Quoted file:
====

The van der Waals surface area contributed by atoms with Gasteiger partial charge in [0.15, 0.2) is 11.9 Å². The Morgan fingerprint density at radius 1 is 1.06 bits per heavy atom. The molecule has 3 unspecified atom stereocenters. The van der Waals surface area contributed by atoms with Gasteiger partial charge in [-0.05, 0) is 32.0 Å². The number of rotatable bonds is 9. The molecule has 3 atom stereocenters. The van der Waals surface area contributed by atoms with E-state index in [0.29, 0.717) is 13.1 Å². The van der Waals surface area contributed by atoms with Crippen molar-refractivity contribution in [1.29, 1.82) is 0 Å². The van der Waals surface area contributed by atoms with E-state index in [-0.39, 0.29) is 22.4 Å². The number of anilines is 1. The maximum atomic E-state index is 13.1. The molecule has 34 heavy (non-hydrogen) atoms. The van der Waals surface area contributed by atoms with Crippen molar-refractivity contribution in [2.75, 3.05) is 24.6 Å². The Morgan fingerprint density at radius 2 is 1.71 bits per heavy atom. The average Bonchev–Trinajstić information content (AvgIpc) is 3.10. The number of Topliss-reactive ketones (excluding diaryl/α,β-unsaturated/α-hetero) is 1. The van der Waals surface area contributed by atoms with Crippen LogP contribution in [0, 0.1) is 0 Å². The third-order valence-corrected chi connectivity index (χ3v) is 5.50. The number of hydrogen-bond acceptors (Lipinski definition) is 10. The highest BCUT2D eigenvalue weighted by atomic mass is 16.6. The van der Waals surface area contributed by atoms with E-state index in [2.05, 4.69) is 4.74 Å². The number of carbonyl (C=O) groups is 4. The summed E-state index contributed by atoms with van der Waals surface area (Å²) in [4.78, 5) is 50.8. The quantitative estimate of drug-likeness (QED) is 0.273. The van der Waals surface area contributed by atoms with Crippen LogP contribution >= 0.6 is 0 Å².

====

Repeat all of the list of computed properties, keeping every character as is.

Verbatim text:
The van der Waals surface area contributed by atoms with Gasteiger partial charge in [0.15, 0.2) is 11.9 Å². The Morgan fingerprint density at radius 1 is 1.06 bits per heavy atom. The molecule has 3 unspecified atom stereocenters. The van der Waals surface area contributed by atoms with Gasteiger partial charge in [-0.05, 0) is 32.0 Å². The number of rotatable bonds is 9. The molecule has 3 atom stereocenters. The van der Waals surface area contributed by atoms with E-state index in [0.29, 0.717) is 13.1 Å². The van der Waals surface area contributed by atoms with Crippen molar-refractivity contribution in [1.29, 1.82) is 0 Å². The van der Waals surface area contributed by atoms with E-state index in [-0.39, 0.29) is 22.4 Å². The number of anilines is 1. The maximum atomic E-state index is 13.1. The molecule has 34 heavy (non-hydrogen) atoms. The van der Waals surface area contributed by atoms with Crippen molar-refractivity contribution in [2.75, 3.05) is 24.6 Å². The Morgan fingerprint density at radius 2 is 1.71 bits per heavy atom. The average Bonchev–Trinajstić information content (AvgIpc) is 3.10. The number of Topliss-reactive ketones (excluding diaryl/α,β-unsaturated/α-hetero) is 1. The van der Waals surface area contributed by atoms with Crippen LogP contribution in [0, 0.1) is 0 Å². The third-order valence-corrected chi connectivity index (χ3v) is 5.50. The number of hydrogen-bond acceptors (Lipinski definition) is 10. The highest BCUT2D eigenvalue weighted by atomic mass is 16.6. The van der Waals surface area contributed by atoms with E-state index in [2.05, 4.69) is 4.74 Å². The number of carbonyl (C=O) groups is 4. The summed E-state index contributed by atoms with van der Waals surface area (Å²) in [4.78, 5) is 50.8. The quantitative estimate of drug-likeness (QED) is 0.273. The van der Waals surface area contributed by atoms with Crippen LogP contribution >= 0.6 is 0 Å².